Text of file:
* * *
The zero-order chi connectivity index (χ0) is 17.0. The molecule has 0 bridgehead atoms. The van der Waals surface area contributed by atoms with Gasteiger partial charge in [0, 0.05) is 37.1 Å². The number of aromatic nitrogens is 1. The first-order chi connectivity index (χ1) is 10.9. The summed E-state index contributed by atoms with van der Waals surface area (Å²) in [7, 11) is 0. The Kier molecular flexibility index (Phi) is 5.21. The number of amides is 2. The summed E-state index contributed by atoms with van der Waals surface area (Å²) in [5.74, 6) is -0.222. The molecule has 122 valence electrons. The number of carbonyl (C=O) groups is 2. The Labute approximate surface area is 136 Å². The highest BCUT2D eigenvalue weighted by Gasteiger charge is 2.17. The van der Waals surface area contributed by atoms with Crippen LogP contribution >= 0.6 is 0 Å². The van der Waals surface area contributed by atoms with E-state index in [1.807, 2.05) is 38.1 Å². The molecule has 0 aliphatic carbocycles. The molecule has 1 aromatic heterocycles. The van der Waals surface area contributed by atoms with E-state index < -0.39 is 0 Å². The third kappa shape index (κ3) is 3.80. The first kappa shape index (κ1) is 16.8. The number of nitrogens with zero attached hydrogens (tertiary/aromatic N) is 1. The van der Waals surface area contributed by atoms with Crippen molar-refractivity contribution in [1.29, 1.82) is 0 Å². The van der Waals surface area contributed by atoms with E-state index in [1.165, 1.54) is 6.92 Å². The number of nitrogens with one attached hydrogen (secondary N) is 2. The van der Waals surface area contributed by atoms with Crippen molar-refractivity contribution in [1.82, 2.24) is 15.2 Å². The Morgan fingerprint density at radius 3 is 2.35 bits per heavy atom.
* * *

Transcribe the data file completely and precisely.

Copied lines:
The zero-order chi connectivity index (χ0) is 17.0. The molecule has 0 bridgehead atoms. The van der Waals surface area contributed by atoms with Gasteiger partial charge in [0, 0.05) is 37.1 Å². The number of aromatic nitrogens is 1. The first-order chi connectivity index (χ1) is 10.9. The summed E-state index contributed by atoms with van der Waals surface area (Å²) in [7, 11) is 0. The Kier molecular flexibility index (Phi) is 5.21. The number of amides is 2. The summed E-state index contributed by atoms with van der Waals surface area (Å²) in [5.74, 6) is -0.222. The molecule has 122 valence electrons. The number of carbonyl (C=O) groups is 2. The Labute approximate surface area is 136 Å². The highest BCUT2D eigenvalue weighted by Gasteiger charge is 2.17. The van der Waals surface area contributed by atoms with Crippen LogP contribution >= 0.6 is 0 Å². The van der Waals surface area contributed by atoms with E-state index in [1.807, 2.05) is 38.1 Å². The molecule has 0 aliphatic carbocycles. The molecule has 1 aromatic heterocycles. The van der Waals surface area contributed by atoms with E-state index < -0.39 is 0 Å². The third kappa shape index (κ3) is 3.80. The first kappa shape index (κ1) is 16.8. The number of nitrogens with zero attached hydrogens (tertiary/aromatic N) is 1. The van der Waals surface area contributed by atoms with Crippen molar-refractivity contribution in [1.29, 1.82) is 0 Å². The van der Waals surface area contributed by atoms with E-state index in [1.165, 1.54) is 6.92 Å². The number of nitrogens with one attached hydrogen (secondary N) is 2. The van der Waals surface area contributed by atoms with Crippen molar-refractivity contribution in [1.82, 2.24) is 15.2 Å². The Morgan fingerprint density at radius 3 is 2.35 bits per heavy atom.